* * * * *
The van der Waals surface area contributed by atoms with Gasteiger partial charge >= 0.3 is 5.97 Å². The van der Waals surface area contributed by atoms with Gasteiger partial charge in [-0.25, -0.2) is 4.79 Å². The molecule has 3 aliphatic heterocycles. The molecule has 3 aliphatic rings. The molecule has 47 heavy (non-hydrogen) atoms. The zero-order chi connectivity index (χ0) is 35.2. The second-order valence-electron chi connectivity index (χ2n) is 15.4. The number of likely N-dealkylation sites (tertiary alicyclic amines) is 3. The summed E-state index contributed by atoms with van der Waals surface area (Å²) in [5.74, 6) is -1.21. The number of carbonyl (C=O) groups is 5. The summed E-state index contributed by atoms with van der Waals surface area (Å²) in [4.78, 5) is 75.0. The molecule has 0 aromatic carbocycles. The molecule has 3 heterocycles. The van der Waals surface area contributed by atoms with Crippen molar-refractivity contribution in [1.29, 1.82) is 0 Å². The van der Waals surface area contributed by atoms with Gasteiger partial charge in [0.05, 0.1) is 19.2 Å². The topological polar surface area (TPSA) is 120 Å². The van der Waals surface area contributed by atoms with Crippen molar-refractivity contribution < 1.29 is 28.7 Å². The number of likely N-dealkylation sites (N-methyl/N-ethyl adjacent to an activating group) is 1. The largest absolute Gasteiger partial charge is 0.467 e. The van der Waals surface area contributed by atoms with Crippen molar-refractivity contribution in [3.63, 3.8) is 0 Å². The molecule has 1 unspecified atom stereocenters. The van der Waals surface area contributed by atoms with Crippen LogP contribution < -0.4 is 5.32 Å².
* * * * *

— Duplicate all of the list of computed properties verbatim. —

The van der Waals surface area contributed by atoms with Gasteiger partial charge >= 0.3 is 5.97 Å². The van der Waals surface area contributed by atoms with Gasteiger partial charge in [-0.25, -0.2) is 4.79 Å². The molecule has 3 aliphatic heterocycles. The molecule has 3 aliphatic rings. The molecule has 47 heavy (non-hydrogen) atoms. The zero-order chi connectivity index (χ0) is 35.2. The second-order valence-electron chi connectivity index (χ2n) is 15.4. The number of likely N-dealkylation sites (tertiary alicyclic amines) is 3. The summed E-state index contributed by atoms with van der Waals surface area (Å²) in [5.74, 6) is -1.21. The number of carbonyl (C=O) groups is 5. The summed E-state index contributed by atoms with van der Waals surface area (Å²) in [4.78, 5) is 75.0. The molecule has 0 aromatic carbocycles. The molecule has 3 heterocycles. The van der Waals surface area contributed by atoms with Crippen molar-refractivity contribution in [1.29, 1.82) is 0 Å². The van der Waals surface area contributed by atoms with Gasteiger partial charge in [0.05, 0.1) is 19.2 Å². The topological polar surface area (TPSA) is 120 Å². The van der Waals surface area contributed by atoms with Crippen molar-refractivity contribution < 1.29 is 28.7 Å². The number of likely N-dealkylation sites (N-methyl/N-ethyl adjacent to an activating group) is 1. The largest absolute Gasteiger partial charge is 0.467 e. The van der Waals surface area contributed by atoms with Crippen molar-refractivity contribution in [3.63, 3.8) is 0 Å². The molecule has 1 unspecified atom stereocenters. The van der Waals surface area contributed by atoms with Crippen LogP contribution < -0.4 is 5.32 Å².